(ORDO NEWS) — Clear-horizon turbulence is projected to double by 2050, forcing airlines to adjust routes. This will lead to more complex flight paths, longer flights, higher fuel consumption and CO2 emissions, and higher ticket prices.
Clear air turbulence usually occurs at altitudes where airplanes are flying.
An increase in greenhouse gas emissions prevents heat from being removed from the troposphere, the lower layer of the atmosphere, to the next layer, the stratosphere.
his leads to rapid heating of the troposphere and a drop in the temperature of the stratosphere.
This temperature distribution enhances the difference between the two layers and therefore enhances the jet streams, which affect the instability of the wind flow and increase turbulence.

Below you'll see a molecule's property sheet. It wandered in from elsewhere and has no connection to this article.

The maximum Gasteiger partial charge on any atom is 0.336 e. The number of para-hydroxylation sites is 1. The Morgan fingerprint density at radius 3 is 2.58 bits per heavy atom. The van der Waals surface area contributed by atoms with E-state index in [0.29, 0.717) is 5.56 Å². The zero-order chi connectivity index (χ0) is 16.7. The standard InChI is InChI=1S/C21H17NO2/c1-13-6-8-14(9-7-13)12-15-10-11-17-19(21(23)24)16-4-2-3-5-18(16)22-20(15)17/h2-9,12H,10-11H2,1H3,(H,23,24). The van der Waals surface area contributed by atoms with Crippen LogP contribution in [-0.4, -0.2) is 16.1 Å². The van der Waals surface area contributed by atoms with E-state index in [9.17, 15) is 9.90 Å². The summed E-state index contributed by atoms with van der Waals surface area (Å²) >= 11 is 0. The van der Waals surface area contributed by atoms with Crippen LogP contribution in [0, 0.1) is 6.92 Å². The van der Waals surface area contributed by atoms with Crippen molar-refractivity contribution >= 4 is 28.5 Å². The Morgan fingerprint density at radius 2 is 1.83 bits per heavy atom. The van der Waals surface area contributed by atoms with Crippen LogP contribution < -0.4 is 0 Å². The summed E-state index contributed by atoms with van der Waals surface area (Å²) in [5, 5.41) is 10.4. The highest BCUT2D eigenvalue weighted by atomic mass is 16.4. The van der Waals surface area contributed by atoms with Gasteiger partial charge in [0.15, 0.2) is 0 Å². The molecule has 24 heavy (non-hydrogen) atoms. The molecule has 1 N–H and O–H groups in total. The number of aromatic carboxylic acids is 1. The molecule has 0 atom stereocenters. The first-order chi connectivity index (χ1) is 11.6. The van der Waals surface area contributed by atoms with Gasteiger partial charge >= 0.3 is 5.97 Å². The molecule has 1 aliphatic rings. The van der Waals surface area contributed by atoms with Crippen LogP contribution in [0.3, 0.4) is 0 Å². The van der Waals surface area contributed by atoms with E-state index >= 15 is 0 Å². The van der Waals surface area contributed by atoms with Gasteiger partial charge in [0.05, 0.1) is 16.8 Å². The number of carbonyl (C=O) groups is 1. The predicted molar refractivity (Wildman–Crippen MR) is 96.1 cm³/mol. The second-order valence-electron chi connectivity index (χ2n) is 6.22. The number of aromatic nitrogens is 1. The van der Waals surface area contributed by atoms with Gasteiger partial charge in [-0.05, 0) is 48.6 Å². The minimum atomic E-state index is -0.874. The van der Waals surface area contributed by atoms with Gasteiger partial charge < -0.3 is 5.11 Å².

In the new work, scientists predict that by 2050 the number of turbulence events will double, while it will become more intense.
To avoid such situations, airlines can adjust flight routes, choosing potentially safer trajectories.
This can lead to more complex routes, longer flights and waiting times, higher fuel consumption and carbon emissions, and thus higher ticket prices.
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